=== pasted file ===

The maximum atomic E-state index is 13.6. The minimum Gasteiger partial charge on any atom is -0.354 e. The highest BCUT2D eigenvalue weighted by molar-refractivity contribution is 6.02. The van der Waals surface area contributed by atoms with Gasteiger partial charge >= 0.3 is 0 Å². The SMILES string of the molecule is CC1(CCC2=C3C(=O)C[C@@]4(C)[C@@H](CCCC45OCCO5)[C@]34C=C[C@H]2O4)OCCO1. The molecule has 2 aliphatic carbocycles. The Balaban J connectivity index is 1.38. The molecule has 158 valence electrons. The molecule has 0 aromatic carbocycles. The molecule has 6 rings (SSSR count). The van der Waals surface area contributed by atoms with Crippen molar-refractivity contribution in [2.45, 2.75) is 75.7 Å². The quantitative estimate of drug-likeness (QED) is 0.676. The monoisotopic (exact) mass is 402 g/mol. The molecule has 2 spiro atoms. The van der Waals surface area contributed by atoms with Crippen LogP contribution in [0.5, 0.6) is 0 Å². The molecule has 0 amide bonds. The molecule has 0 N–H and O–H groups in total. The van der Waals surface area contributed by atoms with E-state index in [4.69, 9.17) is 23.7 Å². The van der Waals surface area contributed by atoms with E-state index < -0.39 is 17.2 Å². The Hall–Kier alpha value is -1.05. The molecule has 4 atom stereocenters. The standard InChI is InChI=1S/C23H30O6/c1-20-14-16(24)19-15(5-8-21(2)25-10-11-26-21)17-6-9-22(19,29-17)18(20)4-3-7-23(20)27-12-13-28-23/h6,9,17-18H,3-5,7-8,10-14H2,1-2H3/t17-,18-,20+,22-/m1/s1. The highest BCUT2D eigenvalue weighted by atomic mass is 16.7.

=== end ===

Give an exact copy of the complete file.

The maximum atomic E-state index is 13.6. The minimum Gasteiger partial charge on any atom is -0.354 e. The highest BCUT2D eigenvalue weighted by molar-refractivity contribution is 6.02. The van der Waals surface area contributed by atoms with Gasteiger partial charge >= 0.3 is 0 Å². The SMILES string of the molecule is CC1(CCC2=C3C(=O)C[C@@]4(C)[C@@H](CCCC45OCCO5)[C@]34C=C[C@H]2O4)OCCO1. The molecule has 2 aliphatic carbocycles. The Balaban J connectivity index is 1.38. The molecule has 158 valence electrons. The molecule has 0 aromatic carbocycles. The molecule has 6 rings (SSSR count). The van der Waals surface area contributed by atoms with Crippen molar-refractivity contribution in [2.45, 2.75) is 75.7 Å². The quantitative estimate of drug-likeness (QED) is 0.676. The monoisotopic (exact) mass is 402 g/mol. The molecule has 2 spiro atoms. The van der Waals surface area contributed by atoms with Crippen LogP contribution in [0.5, 0.6) is 0 Å². The molecule has 0 amide bonds. The molecule has 0 N–H and O–H groups in total. The van der Waals surface area contributed by atoms with E-state index in [4.69, 9.17) is 23.7 Å². The van der Waals surface area contributed by atoms with E-state index < -0.39 is 17.2 Å². The Hall–Kier alpha value is -1.05. The molecule has 4 atom stereocenters. The standard InChI is InChI=1S/C23H30O6/c1-20-14-16(24)19-15(5-8-21(2)25-10-11-26-21)17-6-9-22(19,29-17)18(20)4-3-7-23(20)27-12-13-28-23/h6,9,17-18H,3-5,7-8,10-14H2,1-2H3/t17-,18-,20+,22-/m1/s1. The highest BCUT2D eigenvalue weighted by atomic mass is 16.7.